Les Invalides, or the Hôtel National des Invalides, stood on the edge of the Seine long before it was used for the Exposition Universelles of Paris (Lewis). Les Invalides was originally built for the housing and care for disabled veterans (Lewis). The grounds that lie in front of Les Invalides were used in the 1889 and 1900 Exposition Universelles as a place for exhibition halls. Now, the Invalides complex houses a variety of museums and tombs, including that of Napoleon I (Lewis). Les Invalides shows how the Exposition Universelles occupied existing areas of Paris in new ways.
The history of Les Invalides is firmly based in the legacy of the French military, but this connection to violence and war remains overshadowed by the refined structures and exhibits within. King Louis XIV ordered the construction of Les Invalides for the housing and care of soldiers that had fought in his wars (Lewis). The complex was designed by architect Libéral Bruant and constructed from 1671 to 1676 (Lewis). Bruant’s greatest challenge when designing Les Invalides was the creation of a place of worship in the grounds. Bruant created a soldier’s chapel that was draped with banners that had been taken from enemies in battle (Lewis). This juxtaposition of violence and religion is a prominent thread throughout Les Invalides’ museums today. While Les Invalides was created by a monarch, the masses would involve it in rebellion over a century later. On July 14, 1789, a mob took weapons and other supplies from Les Invalides to storm the Bastille during the Revolution (Lewis). Later regimes began to meld Les Invalides to suit their own ideas of military glory. In 1861, over 40 years after Napoleon I’s death, the floor of the Dome Church was removed and the crypt was converted into a tomb for Napoleon (Lewis). His brother, Napoleon II, generals, and other military men are interred around Napoleon (Lewis). Napoleon's tomb evokes near religious reverence for Napoleon and his military career. The museums inside host a variety of military exhibitions, including the Musée de l’Armée. Much like Napoleon's tomb and other areas of Les Invalides, this museum glorifies French army history. The stately aura, the gilded dome and the tomb beneath, and the exhibits inside all portray traditional and glorified forms of warfare that does not represent France’s full military history.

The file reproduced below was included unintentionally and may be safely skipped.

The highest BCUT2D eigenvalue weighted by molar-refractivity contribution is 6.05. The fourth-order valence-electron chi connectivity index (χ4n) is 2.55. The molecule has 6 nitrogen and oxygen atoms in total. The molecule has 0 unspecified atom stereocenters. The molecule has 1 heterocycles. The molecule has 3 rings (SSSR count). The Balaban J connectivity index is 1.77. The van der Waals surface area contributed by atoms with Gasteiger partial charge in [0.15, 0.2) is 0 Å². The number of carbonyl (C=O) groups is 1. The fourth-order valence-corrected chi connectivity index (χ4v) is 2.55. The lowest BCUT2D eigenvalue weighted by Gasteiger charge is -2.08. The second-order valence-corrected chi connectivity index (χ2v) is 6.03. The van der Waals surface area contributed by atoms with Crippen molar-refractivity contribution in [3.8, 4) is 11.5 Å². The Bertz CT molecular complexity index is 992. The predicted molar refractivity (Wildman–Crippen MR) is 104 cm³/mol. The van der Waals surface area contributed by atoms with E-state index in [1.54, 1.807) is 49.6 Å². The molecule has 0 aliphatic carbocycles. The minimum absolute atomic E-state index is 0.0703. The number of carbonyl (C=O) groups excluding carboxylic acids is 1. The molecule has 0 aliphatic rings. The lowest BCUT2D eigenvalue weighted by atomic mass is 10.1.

The Esplanades des Invalides, the greens in front of the buildings, were used as exposition space in several of the Exposition Universelles to showcase French culture and history. On a map of the 1889 Exposition, the buildings of Les Invalides itself are marked as the “Musée d’Artilleries” (“Plan Général de l’Exposition Universelle de 1889”). Les Invalides still holds exhibits full of armory, weapons, and other artifacts of war, so description from 1889 is still accurate. The Esplanade des Invalides was lined with various exhibit halls, from the “Ministère de la Guerre” to buildings from different countries like Algeria (“Plan Général”). A “Coloniale” exhibit stood across from the Ministère de la Guerre hall, a relic of the practice of displaying people during this time (“Plan Général”). The exhibits were less condensed in the 1889 plan than they were in 1900, when the Esplanades were tightly packed with rows of large exhibit halls. On the right of the Esplanades were rows of halls from various countries, spanning from the United States to Japan (Bineteau). On the other side of the Esplanades stood exhibit halls dedicated to exhibits like “Manufactures Nationales” and “Industries” (Bineteau). These exhibits were included to show off France’s technological achievements and successful industries. The Esplanades held exhibits that showed how many countries participated in the Exposition Universelles and how France used the Exposition spaces to showcase their prowess in arts and industry.
Today, military history still dominates Les Invalides, with little hint of its past as an Exposition Universelle space. The Musée de l’Armée has been in the Invalides since 1905 (Lewis). The museum is dedicated to artifacts of war, especially from the times of Louis XIV and Napoleon, but they avoid displaying the dark realities of warfare. Instead, military instruments, miniature cannons, and sharp uniforms are just some of the artifacts displayed in the Musée de l’Armée. These artifacts offer a fanciful angle of military history, focusing on the traditions and proprieties of war instead of the horrors. Reflecting the strange cult of military personality surrounding Napoleon in Les Invalides, the Musée de l'Armée includes his taxidermy horse, in surprisingly good condition, amid rows of gilded swords and guns. Preserving Napoleon's horse is an odd commemoration and shows how the museum presents Napoleon and other leaders as near deities of war. The Musée de l’Armée does not represent the common men who fought in the wars waged by French regimes and their leaders, even though Les Invalides is still connected to them. A military hospital still exists at Les Invalides, though there is little sign of it in the grounds, and the soldier’s chapel is still a Roman Catholic worship site (Lewis). Les Invalides is still actively connected to soldiers and its military past, but it presents a warped, romanticized view of past wars and the men who waged them.